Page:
Kanwar Zorawar Singh Nathawat
|Born||14 February 1920|
|Died||24 December 1994(aged 74)|
|Unit||Central India Horse|
|Commands held||Central India Horse|
|Battles/wars||World War II, Indo-Pakistani War of 1947|
Major-General Kanwar Zorawar Singh MC (14 February 1920 – 24 December 1994) was a senior cavalry officer in the Indian Army.
Singh was born in the Princely state of Jaipur on 14 February 1920, the son of Major-General Sir Bhairon Singh, an officer in the Jaipur State Forces. He attended the Prince of Wales Royal Indian Military College (RIMC) from August 1931 to 1938. Following his education at RIMC, he gained entrance to the Indian Military Academy. Upon graduation in 1941, he would receive the Sword of Honour for the best overall performance by a gentleman cadet.
After receiving his commission as a cavalry officer, Singh briefly joined the 16th Light Cavalry before being transferred to the Central India Horse. During the Italian Campaign, the Central India Horse was a reconnaissance unit for the 4th Indian Division. Singh was made second-in-command of B Squadron in this regiment. On 3 August 1944 Singh led a reconnaissance patrol consisting of his squadron and another towards Casale Vecchia, which is north-west of Arezzo. The objective was to determine the location of the German frontline and eliminate any Germans encountered. During the patrol, a German reconnaissance force was encountered. The result of this engagement left two enemy dead and three others taken prisoner. Singh was awarded the Military Cross for leadership during the operation. In October 1944 the Central India Horse was sent to Greece to stabilise the country following the withdrawal of German forces.
After the Second World War, the Central India Horse returned to India in February 1946. Singh was promoted to the rank of lieutenant colonel and became commandant to the Central India Horse. In 1948 Pakistani forces attempted seize control over the state of Jammu and Kashmir. Singh was tasked with recapturing the town of Rajauri. The 28-mile road from Naushera to Rajauri was heavily damaged with felled trees and boulders acting as roadblocks. These obstructions had been mined. The road had a significant elevation gain and sections of the road along cliffs had been intentionally narrowed by the enemy. An assessment of the operation deemed it to be both time and labour-intensive to enable the road to be usable for an advance to Rajauri. Despite the difficulty involved, Singh went ahead with the operation on 7 April 1948. He would advance along the Tawi River, which was parallel to his route when sections of the road became impassable. On the evening of 10 April his task force had reached Rajauri. The arrival of Indian tanks in Rajauri had surprised the Pakistani Army and without equivalent firepower, they were forced to withdraw. His successful leadership of the operation earned him the status of being one of independent India's first great tank commanders.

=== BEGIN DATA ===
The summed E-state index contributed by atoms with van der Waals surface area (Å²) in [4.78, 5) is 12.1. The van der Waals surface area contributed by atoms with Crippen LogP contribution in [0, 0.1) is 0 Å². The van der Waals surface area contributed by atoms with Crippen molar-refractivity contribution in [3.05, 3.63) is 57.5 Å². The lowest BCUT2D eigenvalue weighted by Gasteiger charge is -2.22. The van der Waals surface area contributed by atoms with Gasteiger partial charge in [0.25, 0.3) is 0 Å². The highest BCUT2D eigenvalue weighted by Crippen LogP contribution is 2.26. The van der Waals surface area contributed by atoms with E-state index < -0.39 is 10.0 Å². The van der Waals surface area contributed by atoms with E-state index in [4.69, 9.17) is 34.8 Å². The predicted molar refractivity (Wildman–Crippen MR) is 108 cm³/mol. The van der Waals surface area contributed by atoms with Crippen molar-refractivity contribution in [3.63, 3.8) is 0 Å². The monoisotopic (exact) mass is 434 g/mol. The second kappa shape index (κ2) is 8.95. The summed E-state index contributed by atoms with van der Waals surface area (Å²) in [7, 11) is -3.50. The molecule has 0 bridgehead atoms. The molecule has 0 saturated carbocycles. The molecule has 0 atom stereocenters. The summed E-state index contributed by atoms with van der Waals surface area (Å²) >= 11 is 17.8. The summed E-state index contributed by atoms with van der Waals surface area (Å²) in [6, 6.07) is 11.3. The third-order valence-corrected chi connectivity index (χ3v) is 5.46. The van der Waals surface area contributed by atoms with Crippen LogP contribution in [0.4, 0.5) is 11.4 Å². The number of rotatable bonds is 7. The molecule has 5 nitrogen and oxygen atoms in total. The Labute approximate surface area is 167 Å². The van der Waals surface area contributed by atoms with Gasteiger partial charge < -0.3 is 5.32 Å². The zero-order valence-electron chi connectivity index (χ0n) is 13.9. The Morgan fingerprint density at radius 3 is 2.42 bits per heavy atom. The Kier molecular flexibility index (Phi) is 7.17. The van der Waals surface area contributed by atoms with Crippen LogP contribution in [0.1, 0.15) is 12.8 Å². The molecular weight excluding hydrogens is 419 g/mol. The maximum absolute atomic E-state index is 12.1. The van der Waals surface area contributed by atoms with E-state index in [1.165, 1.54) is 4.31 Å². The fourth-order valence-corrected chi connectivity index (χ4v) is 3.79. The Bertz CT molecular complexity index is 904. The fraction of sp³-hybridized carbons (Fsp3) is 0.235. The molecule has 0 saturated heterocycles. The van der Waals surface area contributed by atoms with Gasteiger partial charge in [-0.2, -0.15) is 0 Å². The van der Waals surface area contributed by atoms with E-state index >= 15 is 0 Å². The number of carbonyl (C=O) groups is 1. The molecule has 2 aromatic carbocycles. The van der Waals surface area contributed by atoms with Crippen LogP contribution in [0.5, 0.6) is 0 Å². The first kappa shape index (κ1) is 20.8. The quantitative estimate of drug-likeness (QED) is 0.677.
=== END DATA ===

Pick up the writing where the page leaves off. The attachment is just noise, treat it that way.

In 1948 Singh's tenure of command at the CIH ended, when he was selected to attend the Command and General Staff College at Fort Leavenworth, United States. He was appointed to the staff of the Defense Services Staff College at Wellington, where he served for three years until being appointed to command the Tactical Wing of the Armoured Corps Centre and School at Ahmednagar. Upon promotion to brigadier, Singh was India's military attaché to France.
After retiring from the army at the age of 49, Singh was appointed Colonel-in-Chief of the Central India Horse.
|Insignia||Rank||Component||Date of rank|
|Second Lieutenant||British Indian Army||3 April 1940|
|Lieutenant||British Indian Army||1 May 1941|
|Captain||British Indian Army||19 December 1941 (acting)|
20 December 1941 (temporary)
20 September 1943 (war-substantive)
1 July 1946 (substantive)
|Major||British Indian Army||1942-1943 (temporary)|
|Captain||Indian Army||15 August 1947[note 1]|
|Captain||Indian Army||26 January 1950 (recommissioning and change in insignia)|
|Major||Indian Army||6 July 1952|
|Lieutenant-Colonel||Indian Army||6 July 1956|
|Colonel||Indian Army||1 March 1958 (acting)|
15 April 1960 (substantive)
|Brigadier||Indian Army||1 March 1958 (local)|
6 July 1962 (substantive)
|Major General||Indian Army||3 June 1965|